If this is true, it’s extremely cool.
Here’s the real paper in Nature, which is of course paywalled.
who says its a reptile? If warm blooded its just a good idea for that creature. it should not define the creature or place it in divisions in nature.
I think YEC would welcome it being warm blooded. i do.
Seems to be another remarkable example of convergence…
One intriguing comment in the abstract is as below -
Convergence of ichthyosaurs with extant marine amniotes thus extends to the ultrastructural and molecular levels, reflecting the omnipresent constraints of their shared adaptation to pelagic life.
wonder if they are talking about constraints at the molecular level leading to the same solutions.
What…? I want to be sure here. Are you asking how we know Ichthyosaurs are reptiles?
Its a fair question (even though the answer may be obvious to scientists).
It deviates from reptiles in many ways…
Its warm blooded… its viviparous… etc…
what exactly makes a reptile a reptile?
Phylogeny. And phylogeny is diagnosed by preserved characters. Ichthyosaurs are somewhat problematic because they’ve been so heavily modified, but primitive ones are somewhat easier. They have a number of bones in the skull that have been lost or transformed in warm-blooded synapsids, most notably. They have the upper temporal fenestra. It gets more technical from there.
There are of course other warmblooded reptiles: some sea turtles and all birds. There are other viviparous reptiles: a number of snakes and, perhaps, mosasaurs.
So “warm bloodedness”, viviparity etc in this case are not considered preserved ?.. are they pegged as convergent features?
I have always wondered how you guys figure out which features are easy to loose and gain and loose and gain again…
Hmm, why did they need blubber when they lived in the warm pre-Flood oceans? YECs often speak of blubber as a emergent trait resulting from adaptation to the Ice Age after the Flood. There theories certainly have difficulty anticipating new results like this.
I doubt you have actually wondered, because if you really had you could have looked into the literature to find out. The way you find out if characters are homologous or homoplasious is to map them onto phylogenetic trees. Ichthyosaurs are diapsids, and the primitive condition in diapsids is oviparity and “cold-bloodedness”. Mammals are synapsids, with the same primitive conditions. Ergo convergence.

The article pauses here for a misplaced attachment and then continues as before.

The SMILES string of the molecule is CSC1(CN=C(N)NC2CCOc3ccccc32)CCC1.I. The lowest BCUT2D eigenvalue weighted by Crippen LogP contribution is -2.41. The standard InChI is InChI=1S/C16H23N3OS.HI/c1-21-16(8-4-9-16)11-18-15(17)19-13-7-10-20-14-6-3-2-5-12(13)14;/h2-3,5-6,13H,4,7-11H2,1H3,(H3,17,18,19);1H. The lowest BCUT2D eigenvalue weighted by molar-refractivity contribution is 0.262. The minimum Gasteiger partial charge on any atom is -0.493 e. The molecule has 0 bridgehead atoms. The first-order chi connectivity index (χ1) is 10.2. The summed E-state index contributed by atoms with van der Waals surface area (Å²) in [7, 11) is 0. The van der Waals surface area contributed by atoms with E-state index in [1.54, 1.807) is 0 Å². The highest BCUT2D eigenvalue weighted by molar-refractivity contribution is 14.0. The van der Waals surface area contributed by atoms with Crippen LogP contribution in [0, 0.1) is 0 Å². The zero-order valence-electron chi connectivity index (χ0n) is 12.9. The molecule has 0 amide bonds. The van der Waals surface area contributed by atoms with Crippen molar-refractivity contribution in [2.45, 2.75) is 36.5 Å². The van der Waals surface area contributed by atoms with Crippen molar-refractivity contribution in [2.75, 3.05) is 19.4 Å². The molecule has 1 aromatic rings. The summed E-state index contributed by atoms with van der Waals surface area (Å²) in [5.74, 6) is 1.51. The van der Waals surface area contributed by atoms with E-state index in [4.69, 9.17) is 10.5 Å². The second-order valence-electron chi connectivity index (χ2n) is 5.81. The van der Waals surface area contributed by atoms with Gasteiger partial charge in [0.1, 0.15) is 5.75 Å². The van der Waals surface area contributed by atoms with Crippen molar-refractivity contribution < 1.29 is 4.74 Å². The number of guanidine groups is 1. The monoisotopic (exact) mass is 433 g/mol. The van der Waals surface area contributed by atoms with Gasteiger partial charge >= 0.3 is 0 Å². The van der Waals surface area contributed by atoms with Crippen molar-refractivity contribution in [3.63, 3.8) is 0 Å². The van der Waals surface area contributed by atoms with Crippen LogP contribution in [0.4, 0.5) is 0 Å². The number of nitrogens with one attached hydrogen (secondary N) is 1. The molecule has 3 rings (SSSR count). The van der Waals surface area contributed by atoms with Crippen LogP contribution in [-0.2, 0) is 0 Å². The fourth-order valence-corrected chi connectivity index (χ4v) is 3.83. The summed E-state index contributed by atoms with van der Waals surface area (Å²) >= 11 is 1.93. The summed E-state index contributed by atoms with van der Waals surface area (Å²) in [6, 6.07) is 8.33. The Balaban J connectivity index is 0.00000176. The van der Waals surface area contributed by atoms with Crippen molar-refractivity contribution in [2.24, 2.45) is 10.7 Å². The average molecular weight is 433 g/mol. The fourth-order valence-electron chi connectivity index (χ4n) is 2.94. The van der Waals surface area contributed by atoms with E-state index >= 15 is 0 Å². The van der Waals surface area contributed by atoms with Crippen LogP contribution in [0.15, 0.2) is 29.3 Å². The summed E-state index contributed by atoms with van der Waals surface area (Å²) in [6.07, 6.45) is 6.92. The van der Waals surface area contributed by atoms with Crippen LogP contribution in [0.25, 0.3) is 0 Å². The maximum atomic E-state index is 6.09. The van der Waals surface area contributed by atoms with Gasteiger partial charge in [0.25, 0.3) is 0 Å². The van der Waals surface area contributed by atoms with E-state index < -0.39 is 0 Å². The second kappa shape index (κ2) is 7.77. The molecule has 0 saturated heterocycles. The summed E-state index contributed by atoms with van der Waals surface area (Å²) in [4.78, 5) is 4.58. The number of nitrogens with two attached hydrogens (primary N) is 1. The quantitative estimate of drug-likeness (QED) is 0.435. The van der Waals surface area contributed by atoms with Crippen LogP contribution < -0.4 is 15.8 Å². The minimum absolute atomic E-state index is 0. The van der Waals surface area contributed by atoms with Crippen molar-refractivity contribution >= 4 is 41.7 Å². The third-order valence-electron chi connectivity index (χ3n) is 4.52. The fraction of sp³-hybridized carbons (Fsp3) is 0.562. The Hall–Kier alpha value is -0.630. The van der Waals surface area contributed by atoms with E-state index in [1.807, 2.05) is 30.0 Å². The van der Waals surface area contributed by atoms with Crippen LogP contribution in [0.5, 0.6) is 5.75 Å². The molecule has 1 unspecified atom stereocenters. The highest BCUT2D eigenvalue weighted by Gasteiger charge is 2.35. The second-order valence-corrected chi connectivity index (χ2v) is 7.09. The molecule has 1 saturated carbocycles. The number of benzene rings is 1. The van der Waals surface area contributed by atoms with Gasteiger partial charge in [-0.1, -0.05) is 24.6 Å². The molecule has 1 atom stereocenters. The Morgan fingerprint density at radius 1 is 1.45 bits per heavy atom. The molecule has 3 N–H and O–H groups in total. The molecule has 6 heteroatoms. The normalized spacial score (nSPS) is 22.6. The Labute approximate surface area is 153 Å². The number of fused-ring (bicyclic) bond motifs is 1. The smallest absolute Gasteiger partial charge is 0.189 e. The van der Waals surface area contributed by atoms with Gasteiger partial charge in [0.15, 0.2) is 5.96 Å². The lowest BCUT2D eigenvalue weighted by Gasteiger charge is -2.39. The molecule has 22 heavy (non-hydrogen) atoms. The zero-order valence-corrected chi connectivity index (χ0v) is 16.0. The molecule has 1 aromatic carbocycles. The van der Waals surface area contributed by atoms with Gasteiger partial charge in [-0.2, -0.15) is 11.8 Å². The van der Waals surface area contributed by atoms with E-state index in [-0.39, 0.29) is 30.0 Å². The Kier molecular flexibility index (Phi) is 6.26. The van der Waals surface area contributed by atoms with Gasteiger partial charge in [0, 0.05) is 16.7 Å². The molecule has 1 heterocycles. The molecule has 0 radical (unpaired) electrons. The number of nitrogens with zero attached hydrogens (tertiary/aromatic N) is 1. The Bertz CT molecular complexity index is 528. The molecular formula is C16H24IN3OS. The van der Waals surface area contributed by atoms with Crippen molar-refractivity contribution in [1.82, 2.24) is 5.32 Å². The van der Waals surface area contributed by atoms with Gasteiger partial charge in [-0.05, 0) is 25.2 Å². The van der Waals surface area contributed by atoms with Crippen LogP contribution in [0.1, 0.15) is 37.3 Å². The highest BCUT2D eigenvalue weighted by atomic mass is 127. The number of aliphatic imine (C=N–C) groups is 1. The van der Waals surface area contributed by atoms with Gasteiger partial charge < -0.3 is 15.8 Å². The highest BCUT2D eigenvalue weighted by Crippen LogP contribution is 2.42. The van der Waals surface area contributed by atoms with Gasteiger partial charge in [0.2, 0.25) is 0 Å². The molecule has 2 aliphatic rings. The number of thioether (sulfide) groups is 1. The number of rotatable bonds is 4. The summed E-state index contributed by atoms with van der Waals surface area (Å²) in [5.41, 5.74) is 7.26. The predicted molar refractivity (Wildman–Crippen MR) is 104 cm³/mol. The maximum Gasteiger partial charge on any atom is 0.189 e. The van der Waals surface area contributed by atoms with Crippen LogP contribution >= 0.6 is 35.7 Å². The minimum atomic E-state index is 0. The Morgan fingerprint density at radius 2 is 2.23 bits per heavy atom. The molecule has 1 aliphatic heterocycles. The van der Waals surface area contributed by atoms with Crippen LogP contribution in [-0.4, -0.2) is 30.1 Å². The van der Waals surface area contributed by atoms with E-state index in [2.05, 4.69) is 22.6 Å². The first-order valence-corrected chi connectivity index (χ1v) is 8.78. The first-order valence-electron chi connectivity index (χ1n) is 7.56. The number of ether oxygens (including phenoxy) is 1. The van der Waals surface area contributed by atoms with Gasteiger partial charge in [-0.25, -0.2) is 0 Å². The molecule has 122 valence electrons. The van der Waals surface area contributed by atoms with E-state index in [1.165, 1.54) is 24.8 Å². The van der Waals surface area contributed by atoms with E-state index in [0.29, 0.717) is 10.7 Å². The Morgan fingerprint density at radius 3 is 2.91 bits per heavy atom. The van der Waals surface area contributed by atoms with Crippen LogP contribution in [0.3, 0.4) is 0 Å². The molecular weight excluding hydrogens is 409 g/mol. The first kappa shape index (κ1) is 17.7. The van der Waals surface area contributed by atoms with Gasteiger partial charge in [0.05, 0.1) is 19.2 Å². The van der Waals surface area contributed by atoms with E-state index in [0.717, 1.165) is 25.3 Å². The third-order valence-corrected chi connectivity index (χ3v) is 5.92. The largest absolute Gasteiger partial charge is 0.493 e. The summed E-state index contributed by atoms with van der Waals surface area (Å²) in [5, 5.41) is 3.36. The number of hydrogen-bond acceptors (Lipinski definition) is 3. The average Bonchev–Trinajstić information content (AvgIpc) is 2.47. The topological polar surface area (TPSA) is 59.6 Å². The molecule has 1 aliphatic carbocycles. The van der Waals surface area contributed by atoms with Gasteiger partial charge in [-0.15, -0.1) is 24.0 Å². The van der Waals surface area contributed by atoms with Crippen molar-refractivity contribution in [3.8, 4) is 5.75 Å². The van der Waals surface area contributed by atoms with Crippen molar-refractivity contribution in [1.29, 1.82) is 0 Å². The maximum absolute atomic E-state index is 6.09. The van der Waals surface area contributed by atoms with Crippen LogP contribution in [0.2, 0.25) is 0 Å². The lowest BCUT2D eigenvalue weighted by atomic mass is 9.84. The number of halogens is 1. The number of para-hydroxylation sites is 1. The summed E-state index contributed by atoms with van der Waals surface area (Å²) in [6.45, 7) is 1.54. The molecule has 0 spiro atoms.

What “molecular constraints” do you have in mind?
One of my favourite parts of being in a highly active research department is being privy to the stream of “behind the scenes” information. Upcoming papers and projects, new directions of research, that sort of thing. I know a few of the authors of this paper, so I got to hear about this research over a month ago. Very cool indeed. Who knows, I might even get to contribute to some future work along the same lines.
I encourage you to be a little more charitable to Ashwin_s. Speaking only for myself, there are many things I wonder about evolutionary theory as a layman that I simply do not have the scientific background to properly investigate and understand directly from the literature. I tend to read popular science books and browse forums like these to increase my overall understanding, often finding questions answered but also often not finding the right details provided to answer the question from the perspective I am coming from.
In this case - how do we know the trees are right? Haven’t there been instances of species that were assumed to be related by ancestry due to shared traits that were later determined by DNA sampling to be non-related and convergent?
A general rule, which I have never seen explicitly stated but that I have picked up through reading (and am happy to be corrected), is that it seems that bones are generally more likely to be more “preserved” (i.e. all mammals having the same organization of limb bones, just with different shapes), with external stuff generally being more likely to be convergent. This is intuitive for obvious developmental reasons, though of course there are many degrees and exceptions and levels of confidence that depend on the amount of evidence available.
Well, of course we don’t. Nothing in science is known with absolute certainty. But a great deal is known well enough for practical purposes.
Yes, and there have also been instances of supposed convergence that have later turned out to be homologous. Molecular data have been a very big help in phylogenetics.
I can’t say that’s a general rule, but i depends on what you mean by “external stuff”. Color and size are certainly quite labile. Ichthyosaurs, interestingly, have some odd and quite rare changes in bones; for example, they tend toward extreme polydactyly, having extra digits with extra phalanges embedded in their flippers.